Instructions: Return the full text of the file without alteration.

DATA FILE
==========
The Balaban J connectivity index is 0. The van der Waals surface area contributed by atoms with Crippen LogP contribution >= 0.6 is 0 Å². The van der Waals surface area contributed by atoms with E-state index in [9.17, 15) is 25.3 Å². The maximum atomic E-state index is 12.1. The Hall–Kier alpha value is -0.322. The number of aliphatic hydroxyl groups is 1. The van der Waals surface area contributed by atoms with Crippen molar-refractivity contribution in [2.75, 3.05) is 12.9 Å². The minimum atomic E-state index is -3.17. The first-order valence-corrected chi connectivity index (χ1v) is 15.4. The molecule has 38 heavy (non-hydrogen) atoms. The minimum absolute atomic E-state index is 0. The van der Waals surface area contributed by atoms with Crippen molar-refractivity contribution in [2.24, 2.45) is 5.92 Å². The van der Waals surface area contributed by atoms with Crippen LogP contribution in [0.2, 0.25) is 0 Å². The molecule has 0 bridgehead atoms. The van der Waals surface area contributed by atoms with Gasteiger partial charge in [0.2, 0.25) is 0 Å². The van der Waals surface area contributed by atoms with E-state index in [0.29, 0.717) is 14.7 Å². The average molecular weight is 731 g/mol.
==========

The Balaban J connectivity index is 0. The van der Waals surface area contributed by atoms with Crippen LogP contribution >= 0.6 is 0 Å². The van der Waals surface area contributed by atoms with E-state index in [9.17, 15) is 25.3 Å². The maximum atomic E-state index is 12.1. The Hall–Kier alpha value is -0.322. The number of aliphatic hydroxyl groups is 1. The van der Waals surface area contributed by atoms with Crippen molar-refractivity contribution in [2.75, 3.05) is 12.9 Å². The minimum atomic E-state index is -3.17. The first-order valence-corrected chi connectivity index (χ1v) is 15.4. The molecule has 38 heavy (non-hydrogen) atoms. The minimum absolute atomic E-state index is 0. The van der Waals surface area contributed by atoms with Crippen molar-refractivity contribution in [2.24, 2.45) is 5.92 Å². The van der Waals surface area contributed by atoms with Crippen LogP contribution in [0.2, 0.25) is 0 Å². The molecule has 0 bridgehead atoms. The van der Waals surface area contributed by atoms with Gasteiger partial charge in [0.2, 0.25) is 0 Å². The van der Waals surface area contributed by atoms with E-state index in [0.29, 0.717) is 14.7 Å². The average molecular weight is 731 g/mol.